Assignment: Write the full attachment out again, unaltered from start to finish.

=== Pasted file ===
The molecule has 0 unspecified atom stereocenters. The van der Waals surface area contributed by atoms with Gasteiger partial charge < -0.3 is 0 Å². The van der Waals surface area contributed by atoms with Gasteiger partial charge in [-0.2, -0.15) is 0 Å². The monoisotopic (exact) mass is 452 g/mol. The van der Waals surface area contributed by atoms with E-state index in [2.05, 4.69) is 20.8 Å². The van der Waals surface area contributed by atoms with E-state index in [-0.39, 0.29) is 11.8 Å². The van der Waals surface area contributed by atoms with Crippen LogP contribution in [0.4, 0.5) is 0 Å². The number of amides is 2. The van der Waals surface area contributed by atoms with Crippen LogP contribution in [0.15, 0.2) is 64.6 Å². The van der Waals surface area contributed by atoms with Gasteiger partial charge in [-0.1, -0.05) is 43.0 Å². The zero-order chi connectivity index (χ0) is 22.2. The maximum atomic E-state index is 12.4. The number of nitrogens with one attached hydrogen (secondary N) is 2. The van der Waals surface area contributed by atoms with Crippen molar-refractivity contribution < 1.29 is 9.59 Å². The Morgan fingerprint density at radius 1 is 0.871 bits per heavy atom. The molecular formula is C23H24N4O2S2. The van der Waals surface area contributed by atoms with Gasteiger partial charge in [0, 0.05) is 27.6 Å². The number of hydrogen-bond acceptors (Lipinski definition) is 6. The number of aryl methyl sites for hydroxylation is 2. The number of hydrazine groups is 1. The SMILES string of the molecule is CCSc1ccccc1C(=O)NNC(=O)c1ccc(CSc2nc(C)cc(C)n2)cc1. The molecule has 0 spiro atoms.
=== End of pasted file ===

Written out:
The molecule has 0 unspecified atom stereocenters. The van der Waals surface area contributed by atoms with Gasteiger partial charge < -0.3 is 0 Å². The van der Waals surface area contributed by atoms with Gasteiger partial charge in [-0.2, -0.15) is 0 Å². The monoisotopic (exact) mass is 452 g/mol. The van der Waals surface area contributed by atoms with E-state index in [2.05, 4.69) is 20.8 Å². The van der Waals surface area contributed by atoms with E-state index in [-0.39, 0.29) is 11.8 Å². The van der Waals surface area contributed by atoms with Crippen LogP contribution in [0.4, 0.5) is 0 Å². The number of amides is 2. The van der Waals surface area contributed by atoms with Crippen LogP contribution in [0.15, 0.2) is 64.6 Å². The van der Waals surface area contributed by atoms with Gasteiger partial charge in [-0.1, -0.05) is 43.0 Å². The zero-order chi connectivity index (χ0) is 22.2. The maximum atomic E-state index is 12.4. The number of nitrogens with one attached hydrogen (secondary N) is 2. The van der Waals surface area contributed by atoms with Crippen molar-refractivity contribution < 1.29 is 9.59 Å². The Morgan fingerprint density at radius 1 is 0.871 bits per heavy atom. The molecular formula is C23H24N4O2S2. The van der Waals surface area contributed by atoms with Gasteiger partial charge in [0, 0.05) is 27.6 Å². The number of hydrogen-bond acceptors (Lipinski definition) is 6. The number of aryl methyl sites for hydroxylation is 2. The number of hydrazine groups is 1. The SMILES string of the molecule is CCSc1ccccc1C(=O)NNC(=O)c1ccc(CSc2nc(C)cc(C)n2)cc1. The molecule has 0 spiro atoms.